ITC slams Bass Reef ad as racist

The Independent Television Commission (ITC) has banned a TV advertising campaign for alcoholic drink Reef, after more than 100 people complained the ads were racist.

The ads, created for Bass Brewers by Roose & Partners, show a group of women performing what appears to be the haka, a ceremonial dance, which is a sacred part of Maori culture.

The viewers complained that the ad, which featured the closing phrase “Go native,” had racist overtones and was derogatory to Maoris.

Bass admitted the ad had drawn inspiration from the haka, but said it had intended to depict “free thinking women in British society”.

The ITC ruled that by implying consumers would, after drinking Reef, “go native” like the Maori people, the ad had crossed the boundary between poor taste and serious offence and could not be shown.

Brandt Appliances was censured, after viewers complained that an ad depicting people smashing their cookers, so they could buy Brandt , promoted domestic violence.

The ITC banned the commercial from being shown during children’s programming.

It also upheld 18 complaints about an ad for NatWest Bank, which carried misleading claims about the bank scrapping its programme of branch closures.

Comments

    Leave a comment

    Close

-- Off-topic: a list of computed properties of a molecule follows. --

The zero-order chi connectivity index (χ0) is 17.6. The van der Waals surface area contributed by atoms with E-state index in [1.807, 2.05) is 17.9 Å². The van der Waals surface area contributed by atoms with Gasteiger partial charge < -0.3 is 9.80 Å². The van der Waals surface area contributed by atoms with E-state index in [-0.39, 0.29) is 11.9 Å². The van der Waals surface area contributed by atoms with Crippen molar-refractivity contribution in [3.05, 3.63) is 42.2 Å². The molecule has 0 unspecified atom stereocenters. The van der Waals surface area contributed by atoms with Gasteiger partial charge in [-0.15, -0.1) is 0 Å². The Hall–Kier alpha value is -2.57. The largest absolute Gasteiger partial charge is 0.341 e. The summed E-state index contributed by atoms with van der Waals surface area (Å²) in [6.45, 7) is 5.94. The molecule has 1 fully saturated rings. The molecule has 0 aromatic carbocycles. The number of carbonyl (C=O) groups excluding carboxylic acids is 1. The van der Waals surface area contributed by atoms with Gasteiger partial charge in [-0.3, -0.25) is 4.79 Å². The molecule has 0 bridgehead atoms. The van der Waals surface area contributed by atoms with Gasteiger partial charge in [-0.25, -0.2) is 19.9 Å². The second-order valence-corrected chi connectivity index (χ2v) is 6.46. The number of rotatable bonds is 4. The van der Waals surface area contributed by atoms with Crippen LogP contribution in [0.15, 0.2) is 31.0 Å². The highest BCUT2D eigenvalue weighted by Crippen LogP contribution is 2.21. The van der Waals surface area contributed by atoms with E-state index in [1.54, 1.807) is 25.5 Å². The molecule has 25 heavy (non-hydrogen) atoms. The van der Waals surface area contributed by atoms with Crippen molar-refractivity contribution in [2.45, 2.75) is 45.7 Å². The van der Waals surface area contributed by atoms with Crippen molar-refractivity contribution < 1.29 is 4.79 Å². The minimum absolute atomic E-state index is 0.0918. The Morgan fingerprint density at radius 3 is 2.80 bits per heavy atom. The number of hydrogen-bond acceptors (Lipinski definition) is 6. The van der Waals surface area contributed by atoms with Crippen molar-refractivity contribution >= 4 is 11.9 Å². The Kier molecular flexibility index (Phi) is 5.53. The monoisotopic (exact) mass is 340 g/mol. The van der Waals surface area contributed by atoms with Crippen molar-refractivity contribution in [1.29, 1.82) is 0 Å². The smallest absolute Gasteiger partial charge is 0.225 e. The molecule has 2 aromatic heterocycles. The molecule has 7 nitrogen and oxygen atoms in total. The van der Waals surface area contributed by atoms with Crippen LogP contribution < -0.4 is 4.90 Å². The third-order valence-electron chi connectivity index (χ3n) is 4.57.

Discover even more as a subscriber

    This article is available for subscribers only.

    Sign up now for your access-all-areas pass.

    Subscribers get unlimited access to unrivalled coverage of the biggest issues in marketing and world-renowned columnists, alongside carefully curated reports and briefings from Econsultancy. Find out more.

    If you are an existing print subscriber find out how you can get access here.

    Subscribe now

    Got a question?

    Contact us on +44 (0)20 7292 3703 or email customerservices@marketingweek.com

    If you are looking for our Jobs site, please click here

    Subscribers get unlimited access to unrivalled coverage of the biggest issues in marketing and world-renowned columnists, alongside carefully curated reports and briefings from Econsultancy. Find out more.

    If you are an existing print subscriber find out how you can get access here.

    Subscribe now